Purple-crowned Lorikeet


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                         Purple-crowned Lorikeet 15 cm; 37–50 g. Bill black; frontal band and lores fiery red; crown deep purple; upper cheek to nape light green, except ear-coverts orange-yellow; chin and lower cheek to mid-belly pale blue, shading on flanks, thighs, and lower belly to light green;

Purple-crowned Lorikeet

mantle stained olive-brown; rest of upperparts rich green; the leading edge of wing blue; underwing-coverts red, the underside of flight-feathers brown. Immature has reduced head color.

Purple-Crowned Lorikeet

SOURCE: OzBirdZ

Systematics History

Forms a species pair with G. pusilla. Monotypic.

Subspecies

Monotypic.

Distribution

SW to SE Australia, including Kangaroo I, with vagrant flocks recorded as far N as SE Queensland.

Habitat

Lightly wooded inland country, notably dry mallee areas and open savanna, but also heavy Eucalyptus forest and coastal scrublands, often plentiful in suburbs.

Movement

Partly nomadic, some birds are seemingly sedentary but others form large flocks, and in Victoria (except extreme W) its presence in any area is related to the flowering of eucalypts.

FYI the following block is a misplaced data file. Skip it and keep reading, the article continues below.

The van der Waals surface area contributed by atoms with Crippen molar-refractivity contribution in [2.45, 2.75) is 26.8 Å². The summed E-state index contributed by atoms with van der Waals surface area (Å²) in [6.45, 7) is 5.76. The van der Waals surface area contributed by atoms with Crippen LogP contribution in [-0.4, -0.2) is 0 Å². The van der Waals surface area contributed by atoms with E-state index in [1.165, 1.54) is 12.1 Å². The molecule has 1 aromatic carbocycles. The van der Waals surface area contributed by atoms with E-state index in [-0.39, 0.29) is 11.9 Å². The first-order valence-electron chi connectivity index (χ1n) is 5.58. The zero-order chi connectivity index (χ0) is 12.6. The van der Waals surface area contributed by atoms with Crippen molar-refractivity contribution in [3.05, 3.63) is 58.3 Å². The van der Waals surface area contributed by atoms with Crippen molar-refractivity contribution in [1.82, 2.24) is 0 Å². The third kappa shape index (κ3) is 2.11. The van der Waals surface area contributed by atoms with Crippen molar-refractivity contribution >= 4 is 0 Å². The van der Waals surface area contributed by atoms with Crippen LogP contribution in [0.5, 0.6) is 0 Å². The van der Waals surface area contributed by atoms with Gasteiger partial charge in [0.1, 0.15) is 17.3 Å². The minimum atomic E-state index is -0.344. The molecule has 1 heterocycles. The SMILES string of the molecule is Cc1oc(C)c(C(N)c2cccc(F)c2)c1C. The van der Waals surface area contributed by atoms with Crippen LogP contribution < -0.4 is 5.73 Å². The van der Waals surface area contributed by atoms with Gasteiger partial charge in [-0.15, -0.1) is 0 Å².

Purple-crowned Lorikeet

SOURCE: Victorian Natives

Purple-crowned Lorikeet regularly penetrates far SW New South Wales, and vagrants have reached SE Queensland.

Diet and Foraging

Nectar and pollen from blossoms of various Eucalyptus  (at least 13 species identified), Melaleuca, and Myoporum insulare trees, sometimes moving to heathland for Banksia flowers in winter; fruits may also be taken, and the species may cause damage in orchards.

Sounds and Vocal Behavior

Commonest call a high-pitched, shrill but rather buzzy “tzip!” or “zeep!”. When feeding, repertoire is slightly more extensive, sounding like a chattering.

Breeding

Aug–Dec. Nest in a hollow limb or hole in the tree, usually a living or dead eucalypt near water. Often loosely colonial. Eggs  3–4; in captivity, incubation 22 days, nestling period c. 6 weeks.

Purple Crowned Lorikeets

SOURCE: Ray Smith

Conservation Status

Not globally threatened. CITES II. Common in most of the range, becoming less frequent in Victoria; however, a substantial chronic decline in numbers is documented in SW Australia.


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